Question on turn and draw


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RM
July 8, 2005, 11:24 AM
When you are faced with your back to the targets and must turn and draw, is it better for right hand shooters to turn right and left hand shooters to turn left? If so, why is it faster to draw this way? Thank you!

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Jeeper
July 8, 2005, 11:29 AM
Always turn into the gun. Here is the correct method(and a fast one at that)

http://www.andersonshooting.com/images/video/dryelprezfar.mpg

far2much4me
July 8, 2005, 11:49 AM
I haven't been able to measure a consistent difference in practice. In matches I plan my turn based on how I intend to engage targets.

I suggest doing some dry-fire drills (and live-fire if you can) in both directions. Do it periodically and see if there is enough difference to really matter.

Hoser
July 8, 2005, 02:09 PM
Turn around the gun.

If you get a little too fast while turning opposite the gun its much easier to break the 180.

Also, *if* you shoot left to right, the gun is already swinging that way. No need to stop the gun and start it moving again assuming you are right handed.

However, IDPA/Defensive mantra is to turn opposite the gun to shield it from the threat.

Lastly, always try to remember to tell the RO/SO what way you plan on turning. Anything you can do to make them feel better helps.

HSMITH
July 8, 2005, 11:55 PM
Turning into the gun is faster for me, so that is what I do unless a target array just begs to be shot right to left........

Ankeny
July 9, 2005, 07:12 PM
I turn into the gun, and I almost always shoot left to right.

TonyB
July 11, 2005, 02:46 PM
We have a club rule that you always turn toward the gun...we also make th e ones not shooting move to the opposite side when people are turning...maybe a little overkill on safety,but no one got shot yet ;)

CZ52GUY
July 14, 2005, 05:20 PM
What I was taught was that it was more "tactical" to turn away from the gun so as to keep the strong side hip to the rear (protects the gun some from an advancing threat).

Turning toward the gun side is faster for most shooters and in competition, can be a slight advantage.

I practice both.

When I'm RO'ing the Classifier, I always query the shooter as to their intentions of 180 draw direction and position myself accordingly.

Whichever way you turn, in competition (or for practicing with competition in mind), I'd recommend that you make sure you can see the target before clearing the holster and be muzzle direction aware throughout the exercise.

Safe shooting,

CZ52'

Archie
July 14, 2005, 11:20 PM
In real life, turning gun away from target makes sense - one shields the weapon from the adversary. Unless there are people on the other side, too. Turning gun to target seems a little quicker.

The problem with turning with the gun away from target in a match is the shooter has a tendency to draw during the turn and sweep the spectators and R.O.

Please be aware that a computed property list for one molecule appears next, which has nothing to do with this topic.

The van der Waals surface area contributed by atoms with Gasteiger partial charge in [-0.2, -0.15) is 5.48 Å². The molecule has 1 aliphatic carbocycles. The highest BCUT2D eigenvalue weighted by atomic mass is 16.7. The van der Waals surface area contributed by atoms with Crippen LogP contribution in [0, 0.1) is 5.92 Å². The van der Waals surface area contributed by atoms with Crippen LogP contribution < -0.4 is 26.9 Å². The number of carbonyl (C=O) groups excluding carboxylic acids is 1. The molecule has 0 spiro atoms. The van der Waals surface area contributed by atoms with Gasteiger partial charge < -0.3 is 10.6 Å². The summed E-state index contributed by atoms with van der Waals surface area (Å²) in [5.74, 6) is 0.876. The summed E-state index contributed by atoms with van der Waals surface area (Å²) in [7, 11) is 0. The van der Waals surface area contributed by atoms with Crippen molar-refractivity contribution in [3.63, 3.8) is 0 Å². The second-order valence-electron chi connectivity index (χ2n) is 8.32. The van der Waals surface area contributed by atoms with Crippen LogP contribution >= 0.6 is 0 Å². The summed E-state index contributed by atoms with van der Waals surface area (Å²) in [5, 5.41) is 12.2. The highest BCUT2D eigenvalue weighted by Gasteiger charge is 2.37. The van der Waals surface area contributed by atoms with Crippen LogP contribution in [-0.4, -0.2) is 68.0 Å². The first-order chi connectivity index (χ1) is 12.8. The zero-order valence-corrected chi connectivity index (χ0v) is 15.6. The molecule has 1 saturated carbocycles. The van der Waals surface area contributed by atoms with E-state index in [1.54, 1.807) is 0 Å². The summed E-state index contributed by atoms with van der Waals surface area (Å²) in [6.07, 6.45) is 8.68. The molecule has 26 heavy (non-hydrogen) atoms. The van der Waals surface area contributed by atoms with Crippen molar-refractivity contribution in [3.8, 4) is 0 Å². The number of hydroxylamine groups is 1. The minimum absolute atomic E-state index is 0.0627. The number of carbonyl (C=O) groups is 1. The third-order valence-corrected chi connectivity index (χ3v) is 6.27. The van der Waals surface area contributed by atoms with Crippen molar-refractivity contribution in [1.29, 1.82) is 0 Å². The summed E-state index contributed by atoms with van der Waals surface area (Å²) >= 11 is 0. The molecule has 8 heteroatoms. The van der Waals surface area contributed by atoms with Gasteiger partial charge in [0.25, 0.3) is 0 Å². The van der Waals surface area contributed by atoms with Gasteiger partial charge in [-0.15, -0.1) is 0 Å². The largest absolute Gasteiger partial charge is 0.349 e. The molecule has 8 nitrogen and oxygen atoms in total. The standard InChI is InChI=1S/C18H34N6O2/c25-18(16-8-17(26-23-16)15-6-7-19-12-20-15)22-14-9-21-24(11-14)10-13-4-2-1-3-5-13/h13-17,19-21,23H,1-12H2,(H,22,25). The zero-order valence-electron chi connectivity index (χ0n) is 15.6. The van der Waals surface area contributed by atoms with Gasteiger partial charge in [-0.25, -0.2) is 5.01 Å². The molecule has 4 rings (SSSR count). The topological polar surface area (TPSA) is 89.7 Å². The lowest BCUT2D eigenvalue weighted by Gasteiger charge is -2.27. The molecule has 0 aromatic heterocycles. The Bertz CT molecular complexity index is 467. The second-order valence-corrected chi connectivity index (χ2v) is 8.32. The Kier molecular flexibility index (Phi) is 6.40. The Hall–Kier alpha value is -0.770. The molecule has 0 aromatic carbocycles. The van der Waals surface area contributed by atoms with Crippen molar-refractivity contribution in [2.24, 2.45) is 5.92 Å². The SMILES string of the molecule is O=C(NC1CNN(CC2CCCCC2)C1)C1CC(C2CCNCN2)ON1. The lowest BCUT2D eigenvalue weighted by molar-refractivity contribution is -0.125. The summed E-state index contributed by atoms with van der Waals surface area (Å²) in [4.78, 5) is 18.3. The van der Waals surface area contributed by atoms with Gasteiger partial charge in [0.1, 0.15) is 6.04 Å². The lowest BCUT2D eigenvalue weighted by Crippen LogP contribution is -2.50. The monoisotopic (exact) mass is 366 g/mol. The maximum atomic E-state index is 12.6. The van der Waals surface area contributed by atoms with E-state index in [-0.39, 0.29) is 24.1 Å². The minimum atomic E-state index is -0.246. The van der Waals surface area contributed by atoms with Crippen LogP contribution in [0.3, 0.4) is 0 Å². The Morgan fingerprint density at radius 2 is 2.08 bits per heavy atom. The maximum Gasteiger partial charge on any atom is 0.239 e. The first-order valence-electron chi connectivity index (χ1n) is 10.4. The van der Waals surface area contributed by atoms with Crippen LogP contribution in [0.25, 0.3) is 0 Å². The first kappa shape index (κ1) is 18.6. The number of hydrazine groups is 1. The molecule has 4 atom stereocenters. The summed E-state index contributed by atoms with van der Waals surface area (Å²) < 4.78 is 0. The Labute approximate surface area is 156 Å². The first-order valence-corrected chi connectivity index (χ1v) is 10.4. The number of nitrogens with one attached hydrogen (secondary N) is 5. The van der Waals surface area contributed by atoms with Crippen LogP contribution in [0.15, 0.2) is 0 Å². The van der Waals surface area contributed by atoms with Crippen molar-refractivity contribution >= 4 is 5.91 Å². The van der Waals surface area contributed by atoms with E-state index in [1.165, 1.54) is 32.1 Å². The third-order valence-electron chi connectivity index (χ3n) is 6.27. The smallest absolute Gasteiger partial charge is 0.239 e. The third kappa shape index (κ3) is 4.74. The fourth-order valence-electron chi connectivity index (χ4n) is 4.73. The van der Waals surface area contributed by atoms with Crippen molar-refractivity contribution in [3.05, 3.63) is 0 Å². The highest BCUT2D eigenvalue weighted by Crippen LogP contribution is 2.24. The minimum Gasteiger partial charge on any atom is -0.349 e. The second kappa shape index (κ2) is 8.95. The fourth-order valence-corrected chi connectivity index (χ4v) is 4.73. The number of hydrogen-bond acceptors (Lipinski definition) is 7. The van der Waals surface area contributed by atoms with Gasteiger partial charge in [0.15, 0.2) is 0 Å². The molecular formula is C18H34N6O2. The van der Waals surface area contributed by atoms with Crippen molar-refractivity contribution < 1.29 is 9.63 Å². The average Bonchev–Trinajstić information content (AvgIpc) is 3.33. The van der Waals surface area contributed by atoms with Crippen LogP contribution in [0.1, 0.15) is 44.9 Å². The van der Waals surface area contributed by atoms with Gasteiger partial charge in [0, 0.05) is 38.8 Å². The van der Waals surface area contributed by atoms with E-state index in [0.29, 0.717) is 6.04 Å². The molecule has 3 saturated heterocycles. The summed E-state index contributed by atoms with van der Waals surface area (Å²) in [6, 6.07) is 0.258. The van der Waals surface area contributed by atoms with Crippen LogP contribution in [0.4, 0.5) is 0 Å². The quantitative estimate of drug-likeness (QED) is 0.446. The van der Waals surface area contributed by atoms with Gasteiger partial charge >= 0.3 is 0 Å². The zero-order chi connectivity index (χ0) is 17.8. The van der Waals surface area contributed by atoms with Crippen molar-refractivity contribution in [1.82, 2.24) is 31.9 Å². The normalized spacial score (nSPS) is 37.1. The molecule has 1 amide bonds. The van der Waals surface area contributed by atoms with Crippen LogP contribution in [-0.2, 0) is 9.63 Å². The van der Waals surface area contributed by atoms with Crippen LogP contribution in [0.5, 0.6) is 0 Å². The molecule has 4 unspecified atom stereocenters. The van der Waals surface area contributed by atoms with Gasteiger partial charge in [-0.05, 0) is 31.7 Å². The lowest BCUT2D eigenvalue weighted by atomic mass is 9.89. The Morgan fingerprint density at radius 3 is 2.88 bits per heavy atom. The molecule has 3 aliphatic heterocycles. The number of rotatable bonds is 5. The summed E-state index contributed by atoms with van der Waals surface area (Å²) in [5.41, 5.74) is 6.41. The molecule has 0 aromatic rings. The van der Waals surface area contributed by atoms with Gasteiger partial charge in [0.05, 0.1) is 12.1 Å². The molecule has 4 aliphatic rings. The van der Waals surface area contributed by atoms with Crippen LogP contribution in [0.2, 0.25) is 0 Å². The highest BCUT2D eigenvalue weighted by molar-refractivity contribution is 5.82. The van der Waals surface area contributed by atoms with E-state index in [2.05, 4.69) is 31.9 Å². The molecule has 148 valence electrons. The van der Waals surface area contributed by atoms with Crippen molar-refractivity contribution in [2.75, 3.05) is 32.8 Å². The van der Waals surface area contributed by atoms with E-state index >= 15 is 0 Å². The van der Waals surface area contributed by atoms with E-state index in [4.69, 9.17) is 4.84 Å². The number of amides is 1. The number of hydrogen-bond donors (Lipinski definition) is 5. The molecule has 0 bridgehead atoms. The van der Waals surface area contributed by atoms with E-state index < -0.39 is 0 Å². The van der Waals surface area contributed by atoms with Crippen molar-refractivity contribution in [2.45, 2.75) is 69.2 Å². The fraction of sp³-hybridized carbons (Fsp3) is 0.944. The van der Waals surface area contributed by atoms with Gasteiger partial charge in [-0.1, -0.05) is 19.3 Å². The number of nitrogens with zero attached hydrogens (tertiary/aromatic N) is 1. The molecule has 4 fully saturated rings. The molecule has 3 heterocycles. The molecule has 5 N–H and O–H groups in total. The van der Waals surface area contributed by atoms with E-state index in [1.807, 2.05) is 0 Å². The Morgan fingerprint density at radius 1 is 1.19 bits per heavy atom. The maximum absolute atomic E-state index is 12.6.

I once ran a stage in a Law Enforcement only match which required turning. (Didn't want to let the shooter get 'set' prior to starting.) For safety reasons, I had people turn with gun toward target.

First Problem: From the crying, wailing and gnashing of teeth, you'd have thought I'd poured tomato paste in their holsters.

Second Problem: About three of ten turned the wrong way anyway. They just could not understand and follow directions.

Third Problem: Those who were penalized for procedure whined and cried about that, including the guy who waved his pistol right past my eyes.

Fourth Problem: The guy who waved his pistol right past my eyes. I didn't wet myself, but I did some deep breathing for a moment.

peashooter
July 23, 2005, 03:01 PM
In a match setting I have seen guys DQ'd for turning away from the gun and breaking the 180. Of course that is USPSA, not IDPA, where I have seen it happen and nothing more than a lot of Oh :eek:

eclipse1
July 24, 2005, 11:45 AM
i always turn toward the gun side

444
July 24, 2005, 12:23 PM
Given the choice, I turn toward my weak side.
To me, it is a simple movement which puts me in a classic shooting stance.

Harlie
July 25, 2005, 12:07 AM
To be of greater value to be in a fighting stance when addressing a target, especiallya living one. Strong side, slightly bladed, to rear, also you are prepared to move either direction at that point. Therefore your turn would be less than a full 180, but I guess we all do what works best for us as individuals. To be arbritary, in turning direction, isn't realistic or reasonable. Myself, I turn gun side away from adversary, weak side slightly forward, and use a modified Weaver. This allows you to ward off any close at hand threat, and have handgun in a better protected position. Also the first step in any direction is already made. But, heh, I use cover garment, IWB, carry piece for USPSA. To each, his own.

Island Beretta
July 25, 2005, 05:38 PM
as always you practice and see what works best even if you don't like it.. one thing you have to get right on the turn and draw though is the head snap..once that is done correctly then all else falls into place and your body will follow..if you allow it by not trying too hard..

SR_
July 27, 2005, 08:44 PM
I took a competition shooting class this past weekend. The instructor said the turn depends on whether you are shooting IPSC and have an IPSC holster or whether you are shooting IDPA. The difference is the draw. With an IDPA style holter, there is more of an upright motion.

If you are right handed and use an IPSC style rig, follow the video clip posted above.

If you are right handed and shoot IDPA, step forward and spin on your left foot. Make the turn one large/long step.

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